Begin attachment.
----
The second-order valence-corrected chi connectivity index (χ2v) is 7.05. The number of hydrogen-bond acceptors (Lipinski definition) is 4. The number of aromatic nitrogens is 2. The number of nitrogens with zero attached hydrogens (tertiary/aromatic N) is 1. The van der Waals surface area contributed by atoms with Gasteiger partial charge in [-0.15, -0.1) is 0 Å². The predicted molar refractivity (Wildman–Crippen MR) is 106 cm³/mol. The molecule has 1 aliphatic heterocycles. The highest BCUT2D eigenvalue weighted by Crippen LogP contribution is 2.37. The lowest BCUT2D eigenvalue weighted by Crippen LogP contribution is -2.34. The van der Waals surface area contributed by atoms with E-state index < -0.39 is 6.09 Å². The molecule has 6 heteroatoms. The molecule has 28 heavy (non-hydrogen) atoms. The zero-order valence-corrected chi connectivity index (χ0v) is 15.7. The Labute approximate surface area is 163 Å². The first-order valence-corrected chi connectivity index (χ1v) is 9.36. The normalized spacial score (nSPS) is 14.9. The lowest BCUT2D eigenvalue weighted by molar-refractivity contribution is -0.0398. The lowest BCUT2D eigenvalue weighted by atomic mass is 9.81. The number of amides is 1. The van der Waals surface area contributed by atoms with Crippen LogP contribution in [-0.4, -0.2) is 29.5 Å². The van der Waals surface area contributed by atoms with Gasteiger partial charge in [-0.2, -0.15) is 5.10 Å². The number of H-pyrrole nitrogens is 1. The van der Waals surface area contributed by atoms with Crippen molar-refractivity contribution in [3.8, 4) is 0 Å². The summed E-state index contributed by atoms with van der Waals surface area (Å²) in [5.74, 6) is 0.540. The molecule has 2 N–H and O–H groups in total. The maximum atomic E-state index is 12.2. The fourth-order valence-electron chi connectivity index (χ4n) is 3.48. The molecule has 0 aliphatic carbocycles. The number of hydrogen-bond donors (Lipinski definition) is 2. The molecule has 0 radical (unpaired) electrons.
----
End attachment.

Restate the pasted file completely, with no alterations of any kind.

The second-order valence-corrected chi connectivity index (χ2v) is 7.05. The number of hydrogen-bond acceptors (Lipinski definition) is 4. The number of aromatic nitrogens is 2. The number of nitrogens with zero attached hydrogens (tertiary/aromatic N) is 1. The van der Waals surface area contributed by atoms with Gasteiger partial charge in [-0.15, -0.1) is 0 Å². The predicted molar refractivity (Wildman–Crippen MR) is 106 cm³/mol. The molecule has 1 aliphatic heterocycles. The highest BCUT2D eigenvalue weighted by Crippen LogP contribution is 2.37. The lowest BCUT2D eigenvalue weighted by Crippen LogP contribution is -2.34. The van der Waals surface area contributed by atoms with E-state index < -0.39 is 6.09 Å². The molecule has 6 heteroatoms. The molecule has 28 heavy (non-hydrogen) atoms. The zero-order valence-corrected chi connectivity index (χ0v) is 15.7. The Labute approximate surface area is 163 Å². The first-order valence-corrected chi connectivity index (χ1v) is 9.36. The normalized spacial score (nSPS) is 14.9. The lowest BCUT2D eigenvalue weighted by molar-refractivity contribution is -0.0398. The lowest BCUT2D eigenvalue weighted by atomic mass is 9.81. The number of amides is 1. The van der Waals surface area contributed by atoms with Crippen LogP contribution in [-0.4, -0.2) is 29.5 Å². The van der Waals surface area contributed by atoms with Gasteiger partial charge in [-0.2, -0.15) is 5.10 Å². The number of H-pyrrole nitrogens is 1. The van der Waals surface area contributed by atoms with Crippen molar-refractivity contribution in [3.8, 4) is 0 Å². The summed E-state index contributed by atoms with van der Waals surface area (Å²) in [5.74, 6) is 0.540. The molecule has 2 N–H and O–H groups in total. The maximum atomic E-state index is 12.2. The fourth-order valence-electron chi connectivity index (χ4n) is 3.48. The molecule has 0 aliphatic carbocycles. The number of hydrogen-bond donors (Lipinski definition) is 2. The molecule has 0 radical (unpaired) electrons.